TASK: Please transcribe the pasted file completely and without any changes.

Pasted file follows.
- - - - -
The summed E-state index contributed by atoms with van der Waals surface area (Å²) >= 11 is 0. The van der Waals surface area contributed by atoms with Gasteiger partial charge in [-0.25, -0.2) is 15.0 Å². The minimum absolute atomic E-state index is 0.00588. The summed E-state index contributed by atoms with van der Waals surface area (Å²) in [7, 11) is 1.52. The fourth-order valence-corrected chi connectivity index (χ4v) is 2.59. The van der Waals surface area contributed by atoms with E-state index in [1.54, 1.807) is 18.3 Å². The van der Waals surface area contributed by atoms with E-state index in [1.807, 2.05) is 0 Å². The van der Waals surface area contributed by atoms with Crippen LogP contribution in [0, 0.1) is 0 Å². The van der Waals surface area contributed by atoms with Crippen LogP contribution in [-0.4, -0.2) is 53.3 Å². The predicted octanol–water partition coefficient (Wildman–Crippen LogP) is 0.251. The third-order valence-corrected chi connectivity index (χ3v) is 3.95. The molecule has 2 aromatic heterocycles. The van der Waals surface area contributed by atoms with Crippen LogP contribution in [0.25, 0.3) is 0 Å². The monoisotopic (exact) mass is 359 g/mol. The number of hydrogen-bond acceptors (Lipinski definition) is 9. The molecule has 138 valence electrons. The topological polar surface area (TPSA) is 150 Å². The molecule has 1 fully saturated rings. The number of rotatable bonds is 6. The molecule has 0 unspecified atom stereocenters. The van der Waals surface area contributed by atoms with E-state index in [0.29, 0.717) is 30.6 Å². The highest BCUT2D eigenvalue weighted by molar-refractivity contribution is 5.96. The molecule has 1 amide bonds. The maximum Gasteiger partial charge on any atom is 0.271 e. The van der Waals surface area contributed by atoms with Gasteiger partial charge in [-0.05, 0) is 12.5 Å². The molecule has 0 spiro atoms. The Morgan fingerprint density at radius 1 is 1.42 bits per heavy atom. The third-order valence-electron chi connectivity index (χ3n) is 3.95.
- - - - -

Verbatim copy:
The summed E-state index contributed by atoms with van der Waals surface area (Å²) >= 11 is 0. The van der Waals surface area contributed by atoms with Gasteiger partial charge in [-0.25, -0.2) is 15.0 Å². The minimum absolute atomic E-state index is 0.00588. The summed E-state index contributed by atoms with van der Waals surface area (Å²) in [7, 11) is 1.52. The fourth-order valence-corrected chi connectivity index (χ4v) is 2.59. The van der Waals surface area contributed by atoms with E-state index in [1.54, 1.807) is 18.3 Å². The van der Waals surface area contributed by atoms with E-state index in [1.807, 2.05) is 0 Å². The van der Waals surface area contributed by atoms with Crippen LogP contribution in [0, 0.1) is 0 Å². The van der Waals surface area contributed by atoms with Crippen LogP contribution in [-0.4, -0.2) is 53.3 Å². The predicted octanol–water partition coefficient (Wildman–Crippen LogP) is 0.251. The third-order valence-corrected chi connectivity index (χ3v) is 3.95. The molecule has 2 aromatic heterocycles. The van der Waals surface area contributed by atoms with Crippen LogP contribution in [0.25, 0.3) is 0 Å². The monoisotopic (exact) mass is 359 g/mol. The number of hydrogen-bond acceptors (Lipinski definition) is 9. The molecule has 138 valence electrons. The topological polar surface area (TPSA) is 150 Å². The molecule has 1 fully saturated rings. The number of rotatable bonds is 6. The molecule has 0 unspecified atom stereocenters. The van der Waals surface area contributed by atoms with E-state index in [0.29, 0.717) is 30.6 Å². The highest BCUT2D eigenvalue weighted by molar-refractivity contribution is 5.96. The molecule has 1 amide bonds. The maximum Gasteiger partial charge on any atom is 0.271 e. The van der Waals surface area contributed by atoms with Gasteiger partial charge in [-0.05, 0) is 12.5 Å². The molecule has 0 spiro atoms. The Morgan fingerprint density at radius 1 is 1.42 bits per heavy atom. The third-order valence-electron chi connectivity index (χ3n) is 3.95.